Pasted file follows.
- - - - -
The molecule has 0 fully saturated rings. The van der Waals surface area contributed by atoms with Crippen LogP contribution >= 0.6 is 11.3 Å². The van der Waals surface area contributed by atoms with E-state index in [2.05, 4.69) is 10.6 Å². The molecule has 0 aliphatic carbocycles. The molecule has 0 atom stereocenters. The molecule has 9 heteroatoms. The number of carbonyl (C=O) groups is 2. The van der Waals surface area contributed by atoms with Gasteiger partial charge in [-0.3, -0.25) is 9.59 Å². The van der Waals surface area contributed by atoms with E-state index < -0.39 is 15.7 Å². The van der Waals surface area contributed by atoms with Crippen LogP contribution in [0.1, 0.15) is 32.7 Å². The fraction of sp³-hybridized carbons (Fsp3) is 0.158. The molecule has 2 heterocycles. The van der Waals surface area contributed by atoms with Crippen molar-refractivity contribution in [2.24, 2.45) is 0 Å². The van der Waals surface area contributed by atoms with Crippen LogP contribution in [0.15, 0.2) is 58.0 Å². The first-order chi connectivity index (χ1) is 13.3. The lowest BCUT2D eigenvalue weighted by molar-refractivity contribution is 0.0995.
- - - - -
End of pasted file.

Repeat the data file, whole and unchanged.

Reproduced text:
The molecule has 0 fully saturated rings. The van der Waals surface area contributed by atoms with Crippen LogP contribution >= 0.6 is 11.3 Å². The van der Waals surface area contributed by atoms with E-state index in [2.05, 4.69) is 10.6 Å². The molecule has 0 aliphatic carbocycles. The molecule has 0 atom stereocenters. The molecule has 9 heteroatoms. The number of carbonyl (C=O) groups is 2. The van der Waals surface area contributed by atoms with Gasteiger partial charge in [-0.3, -0.25) is 9.59 Å². The van der Waals surface area contributed by atoms with E-state index < -0.39 is 15.7 Å². The van der Waals surface area contributed by atoms with Crippen LogP contribution in [0.1, 0.15) is 32.7 Å². The fraction of sp³-hybridized carbons (Fsp3) is 0.158. The molecule has 2 heterocycles. The van der Waals surface area contributed by atoms with Crippen molar-refractivity contribution in [2.24, 2.45) is 0 Å². The van der Waals surface area contributed by atoms with Crippen LogP contribution in [0.15, 0.2) is 58.0 Å². The first-order chi connectivity index (χ1) is 13.3. The lowest BCUT2D eigenvalue weighted by molar-refractivity contribution is 0.0995.